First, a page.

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Utilisation of woody plants for lodge construction by European beaver (Castor fiber) in the Loire valley, France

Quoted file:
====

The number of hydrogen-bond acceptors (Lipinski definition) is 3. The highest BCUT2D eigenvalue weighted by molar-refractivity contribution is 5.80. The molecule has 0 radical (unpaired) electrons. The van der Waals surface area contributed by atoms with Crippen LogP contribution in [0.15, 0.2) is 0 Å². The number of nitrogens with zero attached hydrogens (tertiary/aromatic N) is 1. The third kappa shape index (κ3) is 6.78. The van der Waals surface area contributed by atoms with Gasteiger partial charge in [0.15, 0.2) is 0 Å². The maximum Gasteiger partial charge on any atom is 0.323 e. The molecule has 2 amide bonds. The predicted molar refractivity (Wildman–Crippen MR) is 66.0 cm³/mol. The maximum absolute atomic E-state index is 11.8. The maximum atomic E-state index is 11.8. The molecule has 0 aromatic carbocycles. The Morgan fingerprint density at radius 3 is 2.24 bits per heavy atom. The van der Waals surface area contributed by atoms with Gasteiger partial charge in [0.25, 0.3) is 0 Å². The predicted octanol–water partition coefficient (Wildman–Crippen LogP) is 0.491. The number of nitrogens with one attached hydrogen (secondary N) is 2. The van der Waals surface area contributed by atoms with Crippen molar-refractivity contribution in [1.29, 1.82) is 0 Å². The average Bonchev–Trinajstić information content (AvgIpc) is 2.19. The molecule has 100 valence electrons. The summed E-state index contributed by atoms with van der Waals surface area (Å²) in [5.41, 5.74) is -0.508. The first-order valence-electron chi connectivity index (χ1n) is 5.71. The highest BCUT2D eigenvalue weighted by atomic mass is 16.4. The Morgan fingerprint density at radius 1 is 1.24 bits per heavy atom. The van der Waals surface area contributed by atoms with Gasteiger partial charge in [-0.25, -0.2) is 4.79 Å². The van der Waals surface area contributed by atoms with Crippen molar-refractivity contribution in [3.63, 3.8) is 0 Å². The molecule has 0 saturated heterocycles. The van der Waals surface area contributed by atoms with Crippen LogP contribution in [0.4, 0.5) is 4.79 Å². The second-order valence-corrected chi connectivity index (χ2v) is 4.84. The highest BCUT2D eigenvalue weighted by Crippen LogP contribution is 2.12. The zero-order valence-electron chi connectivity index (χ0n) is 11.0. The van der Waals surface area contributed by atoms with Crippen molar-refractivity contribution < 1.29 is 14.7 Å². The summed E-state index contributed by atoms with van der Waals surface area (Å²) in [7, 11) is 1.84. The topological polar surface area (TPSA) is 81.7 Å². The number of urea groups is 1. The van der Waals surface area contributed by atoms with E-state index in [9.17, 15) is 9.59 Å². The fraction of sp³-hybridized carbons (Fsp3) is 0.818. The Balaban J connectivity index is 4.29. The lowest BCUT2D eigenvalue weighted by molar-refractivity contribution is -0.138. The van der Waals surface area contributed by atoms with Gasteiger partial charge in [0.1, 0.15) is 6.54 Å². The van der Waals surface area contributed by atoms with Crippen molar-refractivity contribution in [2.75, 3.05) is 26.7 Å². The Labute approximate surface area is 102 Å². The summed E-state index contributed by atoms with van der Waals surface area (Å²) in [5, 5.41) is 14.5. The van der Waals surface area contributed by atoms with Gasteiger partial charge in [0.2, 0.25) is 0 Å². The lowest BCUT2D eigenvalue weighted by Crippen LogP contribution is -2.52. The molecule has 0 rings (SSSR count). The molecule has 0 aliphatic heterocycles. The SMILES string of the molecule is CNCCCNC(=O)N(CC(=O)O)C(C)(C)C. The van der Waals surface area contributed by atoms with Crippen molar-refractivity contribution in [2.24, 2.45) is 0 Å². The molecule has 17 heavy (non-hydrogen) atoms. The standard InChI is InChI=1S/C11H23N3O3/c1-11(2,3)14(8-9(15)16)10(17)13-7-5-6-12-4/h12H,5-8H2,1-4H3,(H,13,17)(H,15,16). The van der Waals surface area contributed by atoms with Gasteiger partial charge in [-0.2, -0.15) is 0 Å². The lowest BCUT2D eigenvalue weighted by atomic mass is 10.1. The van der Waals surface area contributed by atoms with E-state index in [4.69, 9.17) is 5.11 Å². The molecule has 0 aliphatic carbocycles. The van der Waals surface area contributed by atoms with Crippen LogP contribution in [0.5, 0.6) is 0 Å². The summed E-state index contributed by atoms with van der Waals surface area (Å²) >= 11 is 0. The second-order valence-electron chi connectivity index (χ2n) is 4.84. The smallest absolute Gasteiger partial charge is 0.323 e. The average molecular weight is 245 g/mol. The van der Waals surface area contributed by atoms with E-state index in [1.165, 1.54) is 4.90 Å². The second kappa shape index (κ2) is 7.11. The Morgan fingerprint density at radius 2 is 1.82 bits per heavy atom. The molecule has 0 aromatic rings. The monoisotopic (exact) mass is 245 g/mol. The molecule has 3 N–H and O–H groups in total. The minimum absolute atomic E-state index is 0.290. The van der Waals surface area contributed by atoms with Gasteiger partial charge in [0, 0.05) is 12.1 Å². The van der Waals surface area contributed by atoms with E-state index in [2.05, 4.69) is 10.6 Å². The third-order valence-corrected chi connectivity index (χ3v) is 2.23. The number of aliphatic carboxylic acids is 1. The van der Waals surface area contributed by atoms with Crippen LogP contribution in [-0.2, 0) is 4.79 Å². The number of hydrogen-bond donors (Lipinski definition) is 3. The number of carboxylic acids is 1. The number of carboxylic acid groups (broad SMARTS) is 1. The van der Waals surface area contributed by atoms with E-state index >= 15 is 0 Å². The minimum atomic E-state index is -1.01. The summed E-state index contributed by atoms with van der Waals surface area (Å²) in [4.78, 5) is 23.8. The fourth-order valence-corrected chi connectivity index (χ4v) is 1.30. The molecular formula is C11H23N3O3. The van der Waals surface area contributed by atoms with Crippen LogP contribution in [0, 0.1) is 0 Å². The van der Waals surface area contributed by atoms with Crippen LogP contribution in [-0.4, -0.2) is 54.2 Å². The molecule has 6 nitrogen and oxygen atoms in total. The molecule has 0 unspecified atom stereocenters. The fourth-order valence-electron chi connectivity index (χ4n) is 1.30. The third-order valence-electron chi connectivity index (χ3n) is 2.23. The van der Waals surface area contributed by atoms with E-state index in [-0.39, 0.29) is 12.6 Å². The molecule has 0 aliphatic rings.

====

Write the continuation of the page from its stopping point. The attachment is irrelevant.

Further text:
Selection and use of woody plants in beaver (Castor fiber) lodge construction on the Loire River are poorly understood. We investigated woody species used by beaver for construction and analysed the efficiency of the tree-cutting technique used. We observed that beavers used branches of Salicaceae of large diameter (approx. 4.5 cm) to build the frames of their lodges, even in sites where these were scarce. They then cut small branches of the more abundant species in any given site (Salix fragilis, S. alba, Fraxinus angustifolia, Ulmus minor) to cover the lodge. The shapes of cut tree sections depended on diameter at the cut, and orientation was related to bank slope. Most cut trees (55%) fell into the water, where they were more easily exploited than those that fell in other directions. We conclude that beavers of the Loire River need Salicaceae for construction, even where they are scarce. The tree-cutting technique is efficient for exploiting fallen trees, but leads to changes in plant morphology. Repeated use by beaver creates shrubby re-growth that is too small for use in lodge construction.
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